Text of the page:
NBA

Mark Cuban Doesn't Think He Needs the Media in the Locker Room

I didn’t think Mark Cuban broke much new ground with his latest anti-media blog post. If you’ve been reading this blog for the last 5+ years, you know that we’ve been headed this way for awhile – teams are becoming increasingly agitated with coverage they deem negative, and have begun to wonder, “do we really need the media?” As teams beef up their presence on the web and put more of an effort into social media, they can get the word out to fans about their franchise/program without the media as a middle man.

Asks Cuban:

By competing with them as an information source, can we preempt their negativity with information that does a better job of selling the Mavs?
By leaving them out of the locker room and organization, do we reduce their ability to have a negative impact on players?

Sure he could. But here’s the problem – the Mavs are boring (exception: JJ Barea). Among the top four teams in each conference, the Mavs are by far the least interesting. The East is stacked – the Celtics need no introduction, the Bulls have an MVP candidate Derrick Rose, the Magic are filled with drama in the quest to keep Dwight Howard, and the Heat are the Heat. Out West, same deal – the Lakers are the 2-time defending champs, the Spurs are the surprise of the league, and the Thunder have 2 superstars. The Mavs? Snooze. They’re aging. They’re devoid of drama. Since Caron Butler went down, nobody’s taken them super seriously. The only national stories they’ve created this year are generated by their attention-loving owner (or Jason Terry on a slow night).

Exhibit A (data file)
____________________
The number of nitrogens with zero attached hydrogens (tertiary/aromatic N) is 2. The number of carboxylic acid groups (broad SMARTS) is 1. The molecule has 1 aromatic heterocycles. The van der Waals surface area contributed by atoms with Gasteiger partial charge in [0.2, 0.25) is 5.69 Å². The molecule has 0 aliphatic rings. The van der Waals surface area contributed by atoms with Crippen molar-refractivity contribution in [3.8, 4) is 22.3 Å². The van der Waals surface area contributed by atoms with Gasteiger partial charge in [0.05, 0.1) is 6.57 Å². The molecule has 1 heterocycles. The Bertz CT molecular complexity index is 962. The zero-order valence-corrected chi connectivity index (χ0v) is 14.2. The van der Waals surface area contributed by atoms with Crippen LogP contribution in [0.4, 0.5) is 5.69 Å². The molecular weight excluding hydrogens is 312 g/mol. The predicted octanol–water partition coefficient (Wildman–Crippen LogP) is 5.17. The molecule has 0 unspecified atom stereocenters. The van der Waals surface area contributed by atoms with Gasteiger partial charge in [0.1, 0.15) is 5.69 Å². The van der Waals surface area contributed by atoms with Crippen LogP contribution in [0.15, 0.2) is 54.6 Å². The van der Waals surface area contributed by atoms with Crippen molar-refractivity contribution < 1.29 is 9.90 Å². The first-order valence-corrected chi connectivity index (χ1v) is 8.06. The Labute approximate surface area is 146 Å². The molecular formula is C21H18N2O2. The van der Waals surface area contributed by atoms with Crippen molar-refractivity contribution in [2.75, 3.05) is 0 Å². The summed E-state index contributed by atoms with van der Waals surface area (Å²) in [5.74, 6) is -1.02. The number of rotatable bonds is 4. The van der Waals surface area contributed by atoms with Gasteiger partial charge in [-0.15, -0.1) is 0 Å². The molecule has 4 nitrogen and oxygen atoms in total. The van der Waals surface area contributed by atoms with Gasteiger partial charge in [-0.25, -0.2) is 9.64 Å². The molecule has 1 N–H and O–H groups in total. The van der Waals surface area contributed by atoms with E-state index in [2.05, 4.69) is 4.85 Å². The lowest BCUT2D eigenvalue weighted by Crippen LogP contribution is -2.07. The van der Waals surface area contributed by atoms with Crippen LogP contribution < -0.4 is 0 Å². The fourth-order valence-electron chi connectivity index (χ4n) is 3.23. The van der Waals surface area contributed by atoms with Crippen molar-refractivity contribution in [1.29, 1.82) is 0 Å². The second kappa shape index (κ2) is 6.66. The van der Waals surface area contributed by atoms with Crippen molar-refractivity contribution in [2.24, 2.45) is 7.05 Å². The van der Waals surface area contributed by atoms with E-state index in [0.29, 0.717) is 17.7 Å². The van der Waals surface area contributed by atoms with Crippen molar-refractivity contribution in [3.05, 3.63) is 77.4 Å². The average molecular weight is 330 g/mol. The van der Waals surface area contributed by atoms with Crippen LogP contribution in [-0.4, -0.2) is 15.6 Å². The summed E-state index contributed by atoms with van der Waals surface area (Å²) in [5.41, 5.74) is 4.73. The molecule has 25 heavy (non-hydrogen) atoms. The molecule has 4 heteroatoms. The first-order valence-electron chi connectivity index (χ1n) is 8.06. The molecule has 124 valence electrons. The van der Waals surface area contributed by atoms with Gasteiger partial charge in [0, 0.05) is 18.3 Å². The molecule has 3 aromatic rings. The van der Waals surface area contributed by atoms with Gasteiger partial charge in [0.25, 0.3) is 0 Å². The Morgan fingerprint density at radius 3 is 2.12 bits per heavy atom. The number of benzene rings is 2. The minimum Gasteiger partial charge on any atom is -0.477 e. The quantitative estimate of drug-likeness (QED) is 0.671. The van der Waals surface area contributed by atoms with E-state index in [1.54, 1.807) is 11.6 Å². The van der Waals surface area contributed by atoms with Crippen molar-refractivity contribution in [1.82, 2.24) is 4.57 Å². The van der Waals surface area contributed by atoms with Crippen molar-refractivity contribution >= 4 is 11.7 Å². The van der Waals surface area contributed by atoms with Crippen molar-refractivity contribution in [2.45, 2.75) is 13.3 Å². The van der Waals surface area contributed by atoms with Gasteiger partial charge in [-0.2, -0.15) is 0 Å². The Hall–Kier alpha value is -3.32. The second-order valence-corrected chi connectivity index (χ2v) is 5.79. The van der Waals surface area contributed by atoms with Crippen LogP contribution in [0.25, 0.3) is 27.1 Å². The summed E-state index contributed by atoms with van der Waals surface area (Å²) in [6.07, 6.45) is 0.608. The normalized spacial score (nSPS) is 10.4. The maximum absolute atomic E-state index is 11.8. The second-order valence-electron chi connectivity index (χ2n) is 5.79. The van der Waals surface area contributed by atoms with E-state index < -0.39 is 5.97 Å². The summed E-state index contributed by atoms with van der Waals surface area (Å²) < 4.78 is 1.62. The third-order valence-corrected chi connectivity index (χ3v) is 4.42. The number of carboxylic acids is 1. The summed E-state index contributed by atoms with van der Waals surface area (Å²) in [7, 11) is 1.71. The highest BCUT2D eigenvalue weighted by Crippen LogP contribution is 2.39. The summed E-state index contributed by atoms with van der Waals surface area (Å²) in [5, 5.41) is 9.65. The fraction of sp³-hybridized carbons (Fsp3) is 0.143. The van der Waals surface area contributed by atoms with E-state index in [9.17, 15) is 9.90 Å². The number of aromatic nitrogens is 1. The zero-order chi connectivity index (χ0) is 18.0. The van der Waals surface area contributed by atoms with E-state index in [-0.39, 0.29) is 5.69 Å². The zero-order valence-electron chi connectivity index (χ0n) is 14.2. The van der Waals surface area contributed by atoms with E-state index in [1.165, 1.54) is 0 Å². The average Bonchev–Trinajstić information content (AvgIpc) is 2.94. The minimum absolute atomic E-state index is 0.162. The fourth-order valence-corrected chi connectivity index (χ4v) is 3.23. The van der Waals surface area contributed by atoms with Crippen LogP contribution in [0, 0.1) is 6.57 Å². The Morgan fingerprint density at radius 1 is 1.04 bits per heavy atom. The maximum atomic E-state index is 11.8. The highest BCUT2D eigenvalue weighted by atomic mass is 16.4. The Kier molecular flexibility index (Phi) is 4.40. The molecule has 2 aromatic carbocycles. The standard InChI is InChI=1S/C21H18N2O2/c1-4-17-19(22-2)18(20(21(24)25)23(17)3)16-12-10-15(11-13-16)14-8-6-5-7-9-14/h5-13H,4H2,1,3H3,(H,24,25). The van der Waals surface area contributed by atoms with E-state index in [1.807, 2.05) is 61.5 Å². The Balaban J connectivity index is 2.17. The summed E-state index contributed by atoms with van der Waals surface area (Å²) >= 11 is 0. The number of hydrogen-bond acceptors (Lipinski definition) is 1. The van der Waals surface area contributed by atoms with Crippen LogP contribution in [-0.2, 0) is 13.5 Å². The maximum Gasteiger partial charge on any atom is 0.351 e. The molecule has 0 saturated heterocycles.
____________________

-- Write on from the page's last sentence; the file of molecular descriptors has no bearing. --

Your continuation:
Cuban’s point is accurate – just not in regards to the Mavericks. If the Heat’s Big 3 hadn’t talked to the media since the All-Star break, there would still be stories about them everywhere on a daily basis. If the Mavs’ did the same thing, would anyone notice?

Some teams and players – the pitiful franchises, the stars on the make, coaches on the rise, etc – in sports will always need the media. The elite stars? I don’t think so. It’s a small class that includes the likes of Tiger Woods, Kobe Bryant, Alex Rodriguez, Derek Jeter, Albert Pujols, LeBron James, Tom Brady and athletes of that ilk. They’ve established a reputation among fans that can only be tarnished by a massive scandal (see Tiger in 2009 and Kobe in 2003), and even then, they can rebound due to skill in their respective sport. And some of those guys are such established stars they they don’t care what the media writes.

What do they need the media for? Could LeBron use the media to help repair his image after last summer’s debacle? That’s unlikely. No GQ interview or Sportscenter sit-down is going to change that. If he wants to look good for fans, he’ll have his handlers set up something charity-related, take some photos and video, and promote it on his site/facebook/twitter. Why would he need the media around? You know they’ll steer the discussion from the charity to Chris Bosh’s ineptitude, or beef with his coach, because that’s more interesting.

I thought perhaps the most interesting aspect of all of this was when Cuban went on 99.3 and said, “if I wanted to hire Adrian Wojnarowski or Mark Stein to do their thing, I could easily do it and have just as much impact …” [The audio's here.] We’ve already seen some teams hire former journalists to work for their website and put up relentlessly upbeat stories. Most of them avoid scandal until it is absolutely necessary that something be written. And even then, they handle it cautiously and the news will inevitably be buried.

But will we see a franchise try to poach an established, big-name journalist from a media outlet and offer a significant increase in pay and long-term security? It won’t happen, but what if the Bulls hired Mike Wilbon from ESPN? Or the Yankees hired Joel Sherman? Or the Dodgers hired TJ Simers? Or the Jets hired me? (Joking). The journalist wouldn’t have to worry about pageviews, breaking news, the competition, or job security.

Whats the role of media for sports teams? [Blog Maverick]

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